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Queering the Color Line Race and the Invention of Homosexuality in American Culture by Siobhan B. Somerville

Queering the Color Line Race and the Invention of Homosexuality in American Culture

Part of the Series Q Series


Queering the Color Line Race and the Invention of Homosexuality in American Culture by Siobhan B. Somerville

Queering the Color Line transforms previous understandings of how homosexuality was invented as a category of identity in the United States beginning in the late nineteenth century. Analyzing a range of sources, including sexology texts, early cinema, and African American literature, Siobhan B. Somerville argues that the emerging understanding of homosexuality depended on the context of the black/white color line, the dominant system of racial distinction during this period. This book thus critiques and revises tendencies to treat race and sexuality as unrelated categories of analysis, showing instead that race has historically been central to the cultural production of homosexuality. At about the same time that the 1896 Supreme Court Plessy v. Ferguson decision hardened the racialized boundary between black and white, prominent trials were drawing the public's attention to emerging categories of sexual identity. Somerville argues that these concurrent developments were not merely parallel but in fact inextricably interrelated and that the discourses of racial and sexual deviance were used to reinforce each other's terms. She provides original readings of such texts as Havelock Ellis's late nineteenth-century work on sexual inversion, the 1914 film A Florida Enchantment, the novels of Pauline E. Hopkins, James Weldon Johnson's Autobiography of an Ex-Coloured Man, and Jean Toomer's fiction and autobiographical writings, including Cane. Through her analyses of these texts and her archival research, Somerville contributes to the growing body of scholarship that focuses on discovering the intersections of gender, race, and sexuality. Queering the Color Line will have broad appeal across disciplines including African American studies, gay and lesbian studies, literary criticism, cultural studies, cinema studies, and gender studies.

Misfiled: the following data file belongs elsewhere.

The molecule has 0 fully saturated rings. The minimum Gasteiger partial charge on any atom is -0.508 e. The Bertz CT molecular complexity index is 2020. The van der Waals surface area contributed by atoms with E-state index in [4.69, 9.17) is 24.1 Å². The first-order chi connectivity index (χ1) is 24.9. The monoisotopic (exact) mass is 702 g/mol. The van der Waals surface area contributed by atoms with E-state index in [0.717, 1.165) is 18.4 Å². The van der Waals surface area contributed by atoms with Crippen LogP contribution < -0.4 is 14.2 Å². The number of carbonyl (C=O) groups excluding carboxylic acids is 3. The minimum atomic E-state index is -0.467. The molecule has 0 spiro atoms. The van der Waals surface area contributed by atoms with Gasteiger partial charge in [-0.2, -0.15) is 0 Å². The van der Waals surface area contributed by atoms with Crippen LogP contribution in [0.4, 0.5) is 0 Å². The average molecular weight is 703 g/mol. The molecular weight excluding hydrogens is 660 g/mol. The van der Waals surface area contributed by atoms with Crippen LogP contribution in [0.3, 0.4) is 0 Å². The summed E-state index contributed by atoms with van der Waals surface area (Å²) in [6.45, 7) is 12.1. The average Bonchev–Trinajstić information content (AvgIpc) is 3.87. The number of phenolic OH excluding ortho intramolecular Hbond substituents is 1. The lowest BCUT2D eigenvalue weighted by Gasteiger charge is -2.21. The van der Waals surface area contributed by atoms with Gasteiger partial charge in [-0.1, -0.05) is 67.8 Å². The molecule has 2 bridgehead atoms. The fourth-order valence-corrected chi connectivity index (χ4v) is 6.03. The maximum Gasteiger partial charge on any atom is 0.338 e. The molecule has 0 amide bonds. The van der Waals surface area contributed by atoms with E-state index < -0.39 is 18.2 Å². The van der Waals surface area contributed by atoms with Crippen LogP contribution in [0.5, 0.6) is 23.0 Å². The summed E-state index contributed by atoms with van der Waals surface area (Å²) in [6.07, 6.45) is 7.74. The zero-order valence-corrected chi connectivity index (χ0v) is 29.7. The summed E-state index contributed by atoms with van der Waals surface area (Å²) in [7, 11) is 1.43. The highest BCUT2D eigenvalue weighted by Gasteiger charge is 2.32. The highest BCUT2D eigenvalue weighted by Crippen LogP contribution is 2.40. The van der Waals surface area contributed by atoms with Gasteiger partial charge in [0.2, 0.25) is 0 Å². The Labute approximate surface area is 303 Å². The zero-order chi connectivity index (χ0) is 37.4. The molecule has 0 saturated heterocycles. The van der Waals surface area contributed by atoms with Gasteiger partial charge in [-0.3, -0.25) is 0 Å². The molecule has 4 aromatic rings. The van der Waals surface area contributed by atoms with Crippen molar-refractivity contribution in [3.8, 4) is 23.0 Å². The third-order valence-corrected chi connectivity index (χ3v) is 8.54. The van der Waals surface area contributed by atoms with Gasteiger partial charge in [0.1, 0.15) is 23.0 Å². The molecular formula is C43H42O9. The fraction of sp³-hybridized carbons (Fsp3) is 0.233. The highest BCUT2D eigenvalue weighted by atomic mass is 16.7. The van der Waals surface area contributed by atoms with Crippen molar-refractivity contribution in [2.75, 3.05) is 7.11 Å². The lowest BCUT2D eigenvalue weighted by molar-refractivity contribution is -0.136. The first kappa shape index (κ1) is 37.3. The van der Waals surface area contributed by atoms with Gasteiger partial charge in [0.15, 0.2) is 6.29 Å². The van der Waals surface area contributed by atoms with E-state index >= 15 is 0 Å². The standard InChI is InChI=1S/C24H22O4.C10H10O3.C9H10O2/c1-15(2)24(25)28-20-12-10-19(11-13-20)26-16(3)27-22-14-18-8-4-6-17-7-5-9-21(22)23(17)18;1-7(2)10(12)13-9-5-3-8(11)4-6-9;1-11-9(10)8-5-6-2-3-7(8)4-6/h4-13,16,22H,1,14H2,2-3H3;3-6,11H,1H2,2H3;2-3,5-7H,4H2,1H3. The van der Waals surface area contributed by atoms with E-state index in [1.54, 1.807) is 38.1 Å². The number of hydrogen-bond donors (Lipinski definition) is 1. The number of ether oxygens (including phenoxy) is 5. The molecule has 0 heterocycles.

This book pioneers new strategies for understanding the intersectionality of sexuality and race formation. Equally adept at textual analysis and historical contextualization, Somerville demonstrates how the early sexological division of people into homosexuals and heterosexuals was profoundly shaped by the discourse of scientific racism, and she elaborates her argument through a series of subtle reinterpretations of cinematic and literary texts that illuminate the profound-usually inexplicit-interdependence of racial and sexual discourse. A pathbreaking study. -George Chauncey, University of Chicago By offering a new understanding of the emergence of race and sexuality as collaborative entities, Somerville has made an important contribution to the expanding scholarship in African American studies, American studies, queer theory, and cultural studies. -Robyn Wiegman, author of American Anatomies: Theorizing Race and Gender Queering the Color Line is a groundbreaking study that sets a new agenda for critical investigations of the intersecting histories of race and sexuality in the United States. Siobhan Somerville provides a model of interdisciplinary, politically engaged scholarship that is certain to become required reading in queer studies, race theory, and U.S. history as well as American literature. -Lisa Duggan, New York University

About the Author

Siobhan B. Somerville is Assistant Professor of English and Women's Studies at Purdue University.

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Book Info

Publication date

13th January 2000


Siobhan B. Somerville

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Author 'Like for Like'


Duke University Press


272 pages


Gay & Lesbian studies
Ethnic studies
History of the Americas
Modern history to 20th century: c 1700 to c 1900
20th century history: c 1900 to c 2000
Cultural studies



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